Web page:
Motocross

Posted: July 7, 2007 in Wheelchair Wisdom

It’s early Sunday morning, and my buddy, Bryan, and I are driving due north, out of Pennsylvania, and into New York, heading for the motocross national races. I’ve never been in this part of New York, and the still-green, late summer foliage along this country highway reminds me of the California foothills in the spring, which turn wheat brown by this time of year. The sky is translucent blue, a striking contrast to the pouring Northeast rains of yesterday. I’m no expert, but I suspect this is good motocross weather – sun without dust.

As we get within a mile of the race track – transformed grazing land in the seeming middle of nowhere – there’s a policeman directing bumper-to-bumper traffic on the two-lane straightaway. Bryan rolls down the window, and asks the cop for handicapped parking. But, the cop says there isn’t any, and I suggest to Bryan that we keep driving to the next cop that I see at another entrance, a ways down the road. My never-take-no-for-an-answer policy pays off, and the second cop steers us toward parking in Pit Row, among the diesels that haul the race teams and their gear.

Bryan and I unload from my van, and head up toward the track, a bulldozed haven for motocross racers and spectators alike. The size of the venue is awesome, with herds of vendors and stampedes of fans making nature all but obsolete – a traveling carnival at its best, a metropolis constructed overnight.

I’m wide-eyed, both at the grandness of the event and from the excitement of witnessing the sport in person. When you watch motocross racing on television, you see guys on motorcycles riding through dirt, throwing in a jump here and there, and round and round they go. But, in person, the scale is awe-inspiring, with riders defying gravity, roaring at 60mph up and down hills as steep as the most extreme ski slopes, flying several stories in the air, and bathing in eye-blinding mud – it’s like a real life video game. And, for me, the video game analogy plays itself, too, with my powerchair churning in mud as we make our way up the pedestrian paths intertwined with the track, strategically choosing my course amidst the crowd.

My chair’s in good shape, though. I have the widest possible knobbies on the back of my chair, and the biggest balloon casters on the front – a powerchair that I especially configured to run through muck and mire. Every once in a while, I encounter a deep patch of mud, and my wheels spin, but just when I’m about to ask Bryan for a push or tug, I make it through. I am, however, concerned that if the mud doesn’t dry up and clear from my tires by the end of the day, my wife will have my head for tracking mud into our van and house. Nevertheless, as I weave through the increasing crowd of late-morning motocross fans, noting an exceptional mix of busty, scantily-clad motocross babes crossing my sight – eye-to-chest level – I’m less concerned about my muddy tires or homeward fait. Motocross babes are the best, I tell Bryan as I ogle the countless hot chicks on the arms of their bleached-haired, baggy-pants boyfriends.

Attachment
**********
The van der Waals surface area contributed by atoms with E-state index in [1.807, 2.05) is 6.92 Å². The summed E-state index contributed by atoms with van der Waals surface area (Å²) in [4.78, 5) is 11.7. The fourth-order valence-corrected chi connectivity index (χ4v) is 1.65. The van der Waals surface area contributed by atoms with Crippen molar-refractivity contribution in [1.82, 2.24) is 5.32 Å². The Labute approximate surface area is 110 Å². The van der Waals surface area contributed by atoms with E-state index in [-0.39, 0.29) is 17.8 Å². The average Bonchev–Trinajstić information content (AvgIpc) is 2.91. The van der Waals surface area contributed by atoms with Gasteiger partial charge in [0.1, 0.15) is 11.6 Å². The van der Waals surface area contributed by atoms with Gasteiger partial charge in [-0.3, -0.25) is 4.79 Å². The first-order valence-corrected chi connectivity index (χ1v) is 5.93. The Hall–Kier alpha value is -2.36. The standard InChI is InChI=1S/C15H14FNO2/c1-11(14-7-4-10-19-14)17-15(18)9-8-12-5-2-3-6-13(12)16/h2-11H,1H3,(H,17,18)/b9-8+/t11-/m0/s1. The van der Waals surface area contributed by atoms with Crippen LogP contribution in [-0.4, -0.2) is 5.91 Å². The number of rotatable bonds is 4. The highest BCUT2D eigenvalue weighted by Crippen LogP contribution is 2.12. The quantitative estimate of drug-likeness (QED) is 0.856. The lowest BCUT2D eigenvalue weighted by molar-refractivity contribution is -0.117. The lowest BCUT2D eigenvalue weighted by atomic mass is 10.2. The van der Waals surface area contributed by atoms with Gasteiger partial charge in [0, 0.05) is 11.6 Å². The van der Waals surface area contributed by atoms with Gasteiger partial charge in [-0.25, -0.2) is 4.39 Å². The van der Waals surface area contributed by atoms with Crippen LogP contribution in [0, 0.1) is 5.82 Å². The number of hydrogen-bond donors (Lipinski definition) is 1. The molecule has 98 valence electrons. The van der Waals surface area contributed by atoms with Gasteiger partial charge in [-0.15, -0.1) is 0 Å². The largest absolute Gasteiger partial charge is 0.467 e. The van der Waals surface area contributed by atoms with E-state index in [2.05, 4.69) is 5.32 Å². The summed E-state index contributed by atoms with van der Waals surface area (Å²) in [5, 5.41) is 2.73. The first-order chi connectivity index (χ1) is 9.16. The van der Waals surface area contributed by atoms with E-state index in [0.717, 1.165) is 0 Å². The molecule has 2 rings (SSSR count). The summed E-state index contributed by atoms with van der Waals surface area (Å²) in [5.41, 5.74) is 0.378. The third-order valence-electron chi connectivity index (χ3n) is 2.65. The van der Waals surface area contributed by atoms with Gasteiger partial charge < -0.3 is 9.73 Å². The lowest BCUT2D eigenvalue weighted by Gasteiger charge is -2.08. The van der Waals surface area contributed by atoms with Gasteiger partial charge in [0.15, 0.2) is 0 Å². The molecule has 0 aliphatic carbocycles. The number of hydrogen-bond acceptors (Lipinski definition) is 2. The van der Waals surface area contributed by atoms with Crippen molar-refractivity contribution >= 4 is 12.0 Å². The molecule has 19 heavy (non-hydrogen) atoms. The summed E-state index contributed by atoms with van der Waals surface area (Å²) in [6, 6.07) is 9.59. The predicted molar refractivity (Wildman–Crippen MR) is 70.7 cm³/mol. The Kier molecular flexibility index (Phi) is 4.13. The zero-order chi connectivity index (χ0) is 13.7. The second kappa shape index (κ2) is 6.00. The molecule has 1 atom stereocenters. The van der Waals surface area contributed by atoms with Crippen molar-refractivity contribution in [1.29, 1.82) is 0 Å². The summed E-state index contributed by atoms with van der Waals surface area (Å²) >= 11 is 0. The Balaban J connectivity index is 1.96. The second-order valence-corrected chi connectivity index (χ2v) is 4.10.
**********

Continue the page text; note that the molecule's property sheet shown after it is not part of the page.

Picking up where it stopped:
Bryan and I watch a few amateur races from the infield, then decide to scope out a better spot for the heats of professional racers coming up next. We wind our way back through the muddy paths, past the T-shirt stands and tobacco tents, ending up by the starting line. As the pro’s line up, revving their engines, I scan the 5-person-thick crowd lining the course, and spot amongst them a fence post with handicapped sign and arrow pointing down a narrow, gravel path. I motion for Bryan to follow my lead over the roar of the race bikes, and we end up in a secured area with bleachers, overlooking a prime part of the course, where the racers fly down the hill, straight toward us, bank a turn, jump a double, hit the whoopies, and blast back up the hill. Maybe a wheelchair isn’t always the best seat, but in these instances, it is, guaranteeing a front-row spot. If I could throw a rock, I could probably hit the racers in their helmets as they race by.

With an open throttle and pop of the clutch, the pros shoot out of the starting gate, and crank around the first turn. Just then, I notice two powerchairs and a titanium ultralight chair at the other end of the bleachers – all of the wheelchairs are shiny and spotless, void of the mud and mire that coats my chair. Somehow the other wheelers traveled the same terrain as me, but stayed clean. I look back to the track, and the pro’s are flying down the hill like a swarm of bees, traveling seemingly twice as fast as the previous amateurs who rode the same course, with the same motorcycle technology. I look back at the spotless wheelchairs, then down at my mud-baked tires, then back to the pro’s flying the course – and think, it must be true that it’s not what you ride, but how you ride it.

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